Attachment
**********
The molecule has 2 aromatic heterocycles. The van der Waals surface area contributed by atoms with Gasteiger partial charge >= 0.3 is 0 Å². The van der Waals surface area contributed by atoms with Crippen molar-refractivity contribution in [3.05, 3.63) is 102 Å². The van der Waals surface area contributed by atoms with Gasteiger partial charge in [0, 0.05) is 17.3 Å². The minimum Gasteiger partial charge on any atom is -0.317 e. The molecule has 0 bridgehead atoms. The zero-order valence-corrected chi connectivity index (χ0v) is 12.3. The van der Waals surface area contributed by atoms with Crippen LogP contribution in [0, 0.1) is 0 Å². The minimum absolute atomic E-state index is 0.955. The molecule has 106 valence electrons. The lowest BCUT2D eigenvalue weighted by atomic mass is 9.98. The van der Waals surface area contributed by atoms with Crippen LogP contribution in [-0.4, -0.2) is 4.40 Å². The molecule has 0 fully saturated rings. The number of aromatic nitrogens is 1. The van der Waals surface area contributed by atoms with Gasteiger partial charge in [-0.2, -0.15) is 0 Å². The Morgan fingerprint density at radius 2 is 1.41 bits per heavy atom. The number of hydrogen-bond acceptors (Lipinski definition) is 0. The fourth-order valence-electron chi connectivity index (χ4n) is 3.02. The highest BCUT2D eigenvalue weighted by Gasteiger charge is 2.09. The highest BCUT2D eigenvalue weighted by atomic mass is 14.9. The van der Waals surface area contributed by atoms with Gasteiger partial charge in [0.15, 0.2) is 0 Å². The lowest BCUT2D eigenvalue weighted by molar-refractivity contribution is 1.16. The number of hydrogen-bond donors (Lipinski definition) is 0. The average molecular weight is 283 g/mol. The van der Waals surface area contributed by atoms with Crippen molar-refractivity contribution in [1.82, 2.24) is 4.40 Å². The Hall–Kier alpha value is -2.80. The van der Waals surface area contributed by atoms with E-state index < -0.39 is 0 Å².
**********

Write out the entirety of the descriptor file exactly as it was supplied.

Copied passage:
The molecule has 2 aromatic heterocycles. The van der Waals surface area contributed by atoms with Gasteiger partial charge >= 0.3 is 0 Å². The van der Waals surface area contributed by atoms with Crippen molar-refractivity contribution in [3.05, 3.63) is 102 Å². The van der Waals surface area contributed by atoms with Gasteiger partial charge in [0, 0.05) is 17.3 Å². The minimum Gasteiger partial charge on any atom is -0.317 e. The molecule has 0 bridgehead atoms. The zero-order valence-corrected chi connectivity index (χ0v) is 12.3. The van der Waals surface area contributed by atoms with Crippen LogP contribution in [0, 0.1) is 0 Å². The minimum absolute atomic E-state index is 0.955. The molecule has 106 valence electrons. The lowest BCUT2D eigenvalue weighted by atomic mass is 9.98. The van der Waals surface area contributed by atoms with Crippen LogP contribution in [-0.4, -0.2) is 4.40 Å². The molecule has 0 fully saturated rings. The number of aromatic nitrogens is 1. The van der Waals surface area contributed by atoms with Gasteiger partial charge in [-0.2, -0.15) is 0 Å². The Morgan fingerprint density at radius 2 is 1.41 bits per heavy atom. The number of hydrogen-bond acceptors (Lipinski definition) is 0. The fourth-order valence-electron chi connectivity index (χ4n) is 3.02. The highest BCUT2D eigenvalue weighted by Gasteiger charge is 2.09. The highest BCUT2D eigenvalue weighted by atomic mass is 14.9. The van der Waals surface area contributed by atoms with Gasteiger partial charge in [0.15, 0.2) is 0 Å². The lowest BCUT2D eigenvalue weighted by molar-refractivity contribution is 1.16. The number of hydrogen-bond donors (Lipinski definition) is 0. The average molecular weight is 283 g/mol. The van der Waals surface area contributed by atoms with Crippen molar-refractivity contribution in [1.82, 2.24) is 4.40 Å². The Hall–Kier alpha value is -2.80. The van der Waals surface area contributed by atoms with E-state index < -0.39 is 0 Å².